In the busy and colourful Mission District of San Francisco, a chain-link fence marks the boundary of a one-acre urban farm. It’s called Little City Gardens. With its abundant rows of vegetables and a small greenhouse made of up-cycled house windows and reclaimed timber, it looks like a typical community garden. A closer inspection, however, reveals tidy hand-lettered signs and notices here and there – an irrigation schedule, a ‘no parking without permission’ sign – every letter crisply painted. No vinyl stickers, and no crudely scrawled messages from a sharpie or spray can. Clearly, this is the work of a professional. In fact, the garden is part-owned by Sign-painter Caitlyn Galloway, who learned to letter at New Bohemia Signs, and now divides her time between between wielding a brush and a garden hoe. This week, she tells us about her life as a sign-painter-gardener.
I’ve always had a fascination with handwriting and calligraphy, and without thinking too much about it, most of my doodling and drawing throughout my life incorporated letters in some way. I studied painting in college and late in my process discovered the work of Margaret Kilgallen which resonated deeply with me. It was through my excitement about her work that I was able to identify my own engrossment with hand made letters, and an appreciation for the warmth, history, and character that can be communicated through letters made obviously (or subtly) by human hands.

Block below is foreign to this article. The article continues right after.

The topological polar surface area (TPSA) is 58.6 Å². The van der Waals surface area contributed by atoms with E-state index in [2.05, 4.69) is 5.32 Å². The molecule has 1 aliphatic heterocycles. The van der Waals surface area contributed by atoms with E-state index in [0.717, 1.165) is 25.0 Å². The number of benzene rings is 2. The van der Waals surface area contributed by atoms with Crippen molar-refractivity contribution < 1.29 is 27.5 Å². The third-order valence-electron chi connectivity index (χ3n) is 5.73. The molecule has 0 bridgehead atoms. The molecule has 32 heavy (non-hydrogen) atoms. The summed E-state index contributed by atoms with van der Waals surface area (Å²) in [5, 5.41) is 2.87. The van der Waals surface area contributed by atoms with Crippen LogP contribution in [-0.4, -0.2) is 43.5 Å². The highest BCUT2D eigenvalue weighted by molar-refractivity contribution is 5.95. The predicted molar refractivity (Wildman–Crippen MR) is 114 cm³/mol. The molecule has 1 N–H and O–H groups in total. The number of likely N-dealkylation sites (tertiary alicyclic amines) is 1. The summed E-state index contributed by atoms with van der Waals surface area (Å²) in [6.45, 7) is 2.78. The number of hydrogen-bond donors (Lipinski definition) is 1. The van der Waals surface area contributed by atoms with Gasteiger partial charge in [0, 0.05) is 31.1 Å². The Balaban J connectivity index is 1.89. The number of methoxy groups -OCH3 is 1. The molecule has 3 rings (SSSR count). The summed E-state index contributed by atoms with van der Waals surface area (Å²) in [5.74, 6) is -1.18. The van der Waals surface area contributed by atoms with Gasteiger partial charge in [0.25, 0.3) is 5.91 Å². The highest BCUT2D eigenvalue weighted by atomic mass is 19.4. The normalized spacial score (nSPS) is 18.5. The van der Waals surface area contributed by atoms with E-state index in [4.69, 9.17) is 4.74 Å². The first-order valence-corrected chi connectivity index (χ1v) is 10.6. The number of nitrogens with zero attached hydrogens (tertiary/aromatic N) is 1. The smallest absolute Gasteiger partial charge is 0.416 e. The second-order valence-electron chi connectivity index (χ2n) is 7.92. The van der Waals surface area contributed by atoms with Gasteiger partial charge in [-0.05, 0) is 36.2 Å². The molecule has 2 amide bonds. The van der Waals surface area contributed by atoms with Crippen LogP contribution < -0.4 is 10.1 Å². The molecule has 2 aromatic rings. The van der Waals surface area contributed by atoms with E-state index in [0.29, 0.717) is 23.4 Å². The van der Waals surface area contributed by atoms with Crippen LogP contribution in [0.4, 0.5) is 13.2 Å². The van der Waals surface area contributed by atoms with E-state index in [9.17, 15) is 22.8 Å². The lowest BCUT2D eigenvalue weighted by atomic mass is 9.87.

In 2007, I moved to San Francisco and thought I would try painting signs here and there as a way to make some additional rent money outside my gardening and farming work. At the time, I had no idea there was a rich history of sign painting in the city, and a handful of people still doing it so beautifully! I was walking around my neighborhood one day and saw a shopkeeper hanging a really incredible sign. I asked the shopkeeper who made it, and they pointed me to New Bohemia Signs. My eyes lit up, and I spent the weekend pulling together a now-embarrassing portfolio (I use that term very loosely) with markers and pens, and then went in to New Bohemia and asked Damon if he could take on another apprentice. Weekly practice sessions eventually led to steady work with the shop, which then led to six plus years of involvement in some form or another. I love that shop dearly, and the people who run it. It’s a special place.